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Discrimination and rental matters

A rental provider cannot discriminate against a potential resident because of a personal characteristic.

It is unlawful to discriminate against a prospective renter or renter during their rental agreement. This has long been established under the Equal Opportunity Act 2010 but has now been clarified and reinforced under the Residential Tenancies Act 1997.

Information to be given by rental provider about discrimination

From 29 March 2021 it is unlawful for a rental provider or their agent to ask a potential renter to provide certain information in a rental application form. This applies to rental accommodation, caravan parks, residential parks, rooming houses as well as residential premises.

A rental provider or their agent must not give a person an application form to apply to enter a residential rental agreement unless it includes a statement about unlawful discrimination as part of every application that a provider or agent asks a renter to fill out. This statement explains what discrimination is and lists some of the protective attributes that are prohibited in the rental market. The statement gives examples of unlawful discrimination practices. This includes refusing an application from someone who has children, or processing an application differently because a person has a disability, or requiring more bond because of a person's age.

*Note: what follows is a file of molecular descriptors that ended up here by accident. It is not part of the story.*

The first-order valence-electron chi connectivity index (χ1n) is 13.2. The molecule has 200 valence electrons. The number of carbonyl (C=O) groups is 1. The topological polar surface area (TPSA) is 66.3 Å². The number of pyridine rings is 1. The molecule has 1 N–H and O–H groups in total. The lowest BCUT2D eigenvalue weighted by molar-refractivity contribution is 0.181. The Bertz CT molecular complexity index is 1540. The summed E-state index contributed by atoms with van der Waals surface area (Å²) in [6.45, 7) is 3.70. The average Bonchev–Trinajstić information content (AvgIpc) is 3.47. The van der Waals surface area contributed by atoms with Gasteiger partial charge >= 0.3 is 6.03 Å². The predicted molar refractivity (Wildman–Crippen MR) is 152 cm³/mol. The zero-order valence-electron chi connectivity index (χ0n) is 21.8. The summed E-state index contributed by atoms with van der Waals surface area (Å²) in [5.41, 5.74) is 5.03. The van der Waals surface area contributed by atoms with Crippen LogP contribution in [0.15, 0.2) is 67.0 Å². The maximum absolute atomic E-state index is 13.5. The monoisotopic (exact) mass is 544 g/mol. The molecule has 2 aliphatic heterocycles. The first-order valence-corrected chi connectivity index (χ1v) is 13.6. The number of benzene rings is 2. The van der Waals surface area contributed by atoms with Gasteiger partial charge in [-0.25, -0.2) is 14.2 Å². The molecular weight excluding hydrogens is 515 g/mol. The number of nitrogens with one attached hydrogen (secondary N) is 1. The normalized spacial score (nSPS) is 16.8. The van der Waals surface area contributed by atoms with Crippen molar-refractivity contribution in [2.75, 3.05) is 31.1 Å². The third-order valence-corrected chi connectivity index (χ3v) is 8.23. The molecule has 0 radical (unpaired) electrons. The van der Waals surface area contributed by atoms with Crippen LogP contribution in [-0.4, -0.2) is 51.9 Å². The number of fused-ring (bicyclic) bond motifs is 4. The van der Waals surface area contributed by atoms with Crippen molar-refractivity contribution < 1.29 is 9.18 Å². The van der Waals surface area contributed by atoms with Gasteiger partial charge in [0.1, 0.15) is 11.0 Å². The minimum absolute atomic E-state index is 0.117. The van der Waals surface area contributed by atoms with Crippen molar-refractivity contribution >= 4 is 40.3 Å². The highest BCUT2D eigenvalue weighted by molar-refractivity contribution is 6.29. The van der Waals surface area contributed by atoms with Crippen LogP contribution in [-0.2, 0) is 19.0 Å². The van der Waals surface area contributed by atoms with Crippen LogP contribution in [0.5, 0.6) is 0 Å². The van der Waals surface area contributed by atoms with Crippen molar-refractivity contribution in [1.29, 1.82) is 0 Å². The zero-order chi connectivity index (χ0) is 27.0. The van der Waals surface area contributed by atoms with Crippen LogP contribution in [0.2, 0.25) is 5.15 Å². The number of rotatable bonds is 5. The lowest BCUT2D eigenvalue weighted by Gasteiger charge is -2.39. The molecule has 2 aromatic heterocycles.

See:

What can't be asked

It is unlawful to ask a prospective renter:

  • if they have ever had a dispute with or taken legal action against a rental provider
  • about the history of the renter's bond in previous rental accommodation (for example, whether the rental provider has had any of the bond deducted at the end of their tenancy)
  • to see bank or credit card statements
  • private information that is protected under the Equal Opportunity Act 2010. This includes information about a person's:
    • age
    • employment activity
    • sex
    • lawful sexual activity
    • sexual preference
    • ethnicity
    • gender identity
    • religion
    • political beliefs
    • health, physical features, pregnancy, marital or parental status
    • disability.

Exception, if the rental provider or their agent wants to ask a person a question about a protected attribute, they must give a reason for doing so in writing,

Penalty

The maximum penalty for requesting any of the information prescribed is:

  • 60 penalty units for an individual
  • 300 penalty units for a body corporate

See:

What a renter can do about discrimination